The meal looks like brown glop with horrible livers and dispiriting brown bits floating in it. It smells like butter, onions, trace elements, and cooked viscera. Sadly I forgot to take a picture before I fell on it and devoured it like a savage—so you can’t see how ugly it looks. Yet, when it comes out right, it is one of my best meals (and I’m a very good chef). I always imagine it being cooked by some sad scary old French man who lives alone in a forest, but when you get to know him you realize that he is a visionary genius and his horrifying meal is a gourmet treat.

They say he lives on entrails...and read all of Proust...

They say he lives on entrails…and read all of Proust…

This post concerning chicken strayed pretty far from the beaten path, but now you have a gourmet dinner you can make for next to no money! Let me know if anybody makes it! I’m new to food blogging but it seems to be all the rage out there and I thought that this meal fills a peculiar sophisticated/impoverished/delicious niche!

Tomorrow evening will feature the first game of the Detroit Red Wings season. This bold team of lovable* misfits will take to the ice against the hockey team from Ottawa–the name isn’t listed but they have some sort of classical footsoldier as a mascot so we’ll call them the Ottawa Hopelites. [maybe you should understand at least something about hockey before writing about it—ed.]

Anyway, even more exciting than the actual game between the Redwings and the Hopelites is the unofficial mascot of the Red Wings.  In a post concerning mollusk mascots from around the world, alert reader Ryon Lancaster commented that we had overlooked the mascot for the Detroit Red Wings, a purple hockey-playing octopus named Al.  Apparently the legend of Al started back in April 15, 1952, when fishmongers Pete and Jerry Cusimano decided to throw an octopus onto the ice at Olympia Stadium.  The eight tentacles of the cephalopod were meant to mystically represent the eight victories required to win the Stanley Cup (the ice hockey championship trophy). Sure enough the magical mollusk brought the team to championship victory and ever since then fans have thrown deceased octopuses onto the ice at their home stadium—especially during playoff matches.  As the Red Wings’ octopus tradition deepened, the purple mascot Al coalesced from fan art and from oral tradition. Al takes his name from a former building operations manager, Al Sobotka, who exhibited great elan whenever he removed octopuses from the ice.  Apparently Sobotka had a special octopus twirling technique which whipped the fans up (albeit at the expense of distributing octopus particles onto the ice and the crowd).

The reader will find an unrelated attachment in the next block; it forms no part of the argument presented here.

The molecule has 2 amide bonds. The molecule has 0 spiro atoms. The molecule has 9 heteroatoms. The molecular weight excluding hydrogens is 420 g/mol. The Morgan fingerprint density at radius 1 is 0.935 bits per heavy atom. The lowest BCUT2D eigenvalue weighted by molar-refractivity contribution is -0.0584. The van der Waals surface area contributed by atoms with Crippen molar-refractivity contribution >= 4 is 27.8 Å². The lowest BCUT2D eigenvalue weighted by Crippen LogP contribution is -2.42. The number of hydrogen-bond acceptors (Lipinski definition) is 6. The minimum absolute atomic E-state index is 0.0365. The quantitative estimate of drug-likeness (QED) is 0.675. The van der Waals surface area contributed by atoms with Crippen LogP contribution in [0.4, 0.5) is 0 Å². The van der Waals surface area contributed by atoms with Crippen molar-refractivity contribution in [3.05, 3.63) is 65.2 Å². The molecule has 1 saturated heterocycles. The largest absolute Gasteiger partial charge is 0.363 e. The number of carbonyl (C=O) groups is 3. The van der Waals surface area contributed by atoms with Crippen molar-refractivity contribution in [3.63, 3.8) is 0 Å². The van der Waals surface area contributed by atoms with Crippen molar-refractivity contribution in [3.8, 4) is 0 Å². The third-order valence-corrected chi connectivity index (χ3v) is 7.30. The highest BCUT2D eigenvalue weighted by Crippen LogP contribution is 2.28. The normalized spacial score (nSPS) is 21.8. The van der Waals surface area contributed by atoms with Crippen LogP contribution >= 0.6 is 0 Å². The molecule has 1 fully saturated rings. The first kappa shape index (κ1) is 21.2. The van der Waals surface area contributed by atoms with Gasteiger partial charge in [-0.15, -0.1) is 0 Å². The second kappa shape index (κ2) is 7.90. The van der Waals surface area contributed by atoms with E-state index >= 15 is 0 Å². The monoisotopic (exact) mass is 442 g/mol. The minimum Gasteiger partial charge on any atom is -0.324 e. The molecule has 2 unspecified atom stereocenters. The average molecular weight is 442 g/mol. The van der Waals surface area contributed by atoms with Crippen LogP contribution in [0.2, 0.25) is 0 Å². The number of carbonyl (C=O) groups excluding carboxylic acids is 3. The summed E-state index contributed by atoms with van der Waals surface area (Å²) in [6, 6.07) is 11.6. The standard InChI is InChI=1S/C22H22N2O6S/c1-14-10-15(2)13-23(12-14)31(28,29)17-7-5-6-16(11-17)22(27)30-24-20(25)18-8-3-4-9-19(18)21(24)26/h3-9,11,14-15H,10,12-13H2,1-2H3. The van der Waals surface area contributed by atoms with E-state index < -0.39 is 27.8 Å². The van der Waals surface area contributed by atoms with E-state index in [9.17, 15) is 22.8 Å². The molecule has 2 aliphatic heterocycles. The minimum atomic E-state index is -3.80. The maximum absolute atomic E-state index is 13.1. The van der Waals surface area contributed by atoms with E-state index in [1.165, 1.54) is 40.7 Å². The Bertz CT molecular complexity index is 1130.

As you might imagine, NHL officials have mixed feelings about this fan tradition. In 2008 hockey officials banned Al Sobotka’s octopus twirling and the duty of removing octopus corpses has fallen to linesmen and icegirls.  The stadium itself added a large octopus prop during the 1995 playoffs.  This huge octopus totem was ceremonially raised to introduce the team.  Later on it was given glowing red eyes (which light up during goals), a number eight hockey jersey, and a broken tooth.  Since it now requires winning 16 games to win the Stanley Cup, there are two Al the octopuses hanging above the ice at playoff time.

Naturally a number of other teams have tried to imitate the seafood throwing craze including San Jose, (where fans threw a shark), Boston (lobster), and Vancouver (Salmon).  The only other team which appears to be establishing a continuing tradition of throwing deceased aquatic creatures on the ice is the Nashville Predators (why does Nashville have a hockey team?): predators fans have been known to throw large catfish onto the ice.  A weary ice attendant, Jessica Hanley is reported to have said “’They are so gross. They’re huge, they’re heavy, they stink and they leave this slimy trail on the ice. But, hey, if it’s good for the team, I guess we can deal with it.”

*actual boldness and lovability may vary